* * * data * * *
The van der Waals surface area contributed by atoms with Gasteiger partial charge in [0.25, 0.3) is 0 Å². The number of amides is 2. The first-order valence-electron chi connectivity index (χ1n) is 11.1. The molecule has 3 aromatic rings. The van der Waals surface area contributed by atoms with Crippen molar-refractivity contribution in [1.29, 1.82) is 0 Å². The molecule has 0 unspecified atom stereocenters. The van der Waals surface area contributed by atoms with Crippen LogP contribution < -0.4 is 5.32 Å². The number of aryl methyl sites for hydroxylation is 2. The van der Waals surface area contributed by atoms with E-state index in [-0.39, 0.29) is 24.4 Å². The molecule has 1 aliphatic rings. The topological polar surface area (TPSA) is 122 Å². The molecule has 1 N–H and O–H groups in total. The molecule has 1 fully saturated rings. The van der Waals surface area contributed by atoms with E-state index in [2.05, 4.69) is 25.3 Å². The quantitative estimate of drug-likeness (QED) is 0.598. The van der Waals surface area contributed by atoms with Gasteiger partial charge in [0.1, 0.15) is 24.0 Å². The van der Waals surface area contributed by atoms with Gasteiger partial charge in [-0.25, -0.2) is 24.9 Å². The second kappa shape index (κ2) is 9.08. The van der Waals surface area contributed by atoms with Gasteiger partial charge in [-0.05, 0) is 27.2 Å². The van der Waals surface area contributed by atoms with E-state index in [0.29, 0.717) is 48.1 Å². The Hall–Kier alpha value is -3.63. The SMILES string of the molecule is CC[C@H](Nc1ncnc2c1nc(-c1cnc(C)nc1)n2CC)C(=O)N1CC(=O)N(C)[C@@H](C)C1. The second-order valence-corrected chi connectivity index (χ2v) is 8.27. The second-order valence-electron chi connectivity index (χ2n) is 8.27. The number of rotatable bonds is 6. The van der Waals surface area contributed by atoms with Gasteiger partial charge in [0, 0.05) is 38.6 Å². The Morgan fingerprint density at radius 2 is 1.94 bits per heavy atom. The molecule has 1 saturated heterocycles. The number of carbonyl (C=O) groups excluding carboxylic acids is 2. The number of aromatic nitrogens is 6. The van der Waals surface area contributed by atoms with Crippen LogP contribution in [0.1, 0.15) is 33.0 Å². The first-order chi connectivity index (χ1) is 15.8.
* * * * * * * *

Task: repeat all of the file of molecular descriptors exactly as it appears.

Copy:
The van der Waals surface area contributed by atoms with Gasteiger partial charge in [0.25, 0.3) is 0 Å². The number of amides is 2. The first-order valence-electron chi connectivity index (χ1n) is 11.1. The molecule has 3 aromatic rings. The van der Waals surface area contributed by atoms with Crippen molar-refractivity contribution in [1.29, 1.82) is 0 Å². The molecule has 0 unspecified atom stereocenters. The van der Waals surface area contributed by atoms with Crippen LogP contribution < -0.4 is 5.32 Å². The number of aryl methyl sites for hydroxylation is 2. The van der Waals surface area contributed by atoms with E-state index in [-0.39, 0.29) is 24.4 Å². The molecule has 1 aliphatic rings. The topological polar surface area (TPSA) is 122 Å². The molecule has 1 N–H and O–H groups in total. The molecule has 1 fully saturated rings. The van der Waals surface area contributed by atoms with E-state index in [2.05, 4.69) is 25.3 Å². The quantitative estimate of drug-likeness (QED) is 0.598. The van der Waals surface area contributed by atoms with Gasteiger partial charge in [0.1, 0.15) is 24.0 Å². The van der Waals surface area contributed by atoms with Gasteiger partial charge in [-0.25, -0.2) is 24.9 Å². The second kappa shape index (κ2) is 9.08. The van der Waals surface area contributed by atoms with Gasteiger partial charge in [-0.05, 0) is 27.2 Å². The van der Waals surface area contributed by atoms with E-state index in [0.29, 0.717) is 48.1 Å². The Hall–Kier alpha value is -3.63. The SMILES string of the molecule is CC[C@H](Nc1ncnc2c1nc(-c1cnc(C)nc1)n2CC)C(=O)N1CC(=O)N(C)[C@@H](C)C1. The second-order valence-corrected chi connectivity index (χ2v) is 8.27. The second-order valence-electron chi connectivity index (χ2n) is 8.27. The number of rotatable bonds is 6. The van der Waals surface area contributed by atoms with Gasteiger partial charge in [0, 0.05) is 38.6 Å². The Morgan fingerprint density at radius 2 is 1.94 bits per heavy atom. The molecule has 1 saturated heterocycles. The number of carbonyl (C=O) groups excluding carboxylic acids is 2. The number of aromatic nitrogens is 6. The van der Waals surface area contributed by atoms with Crippen LogP contribution in [0.1, 0.15) is 33.0 Å². The first-order chi connectivity index (χ1) is 15.8.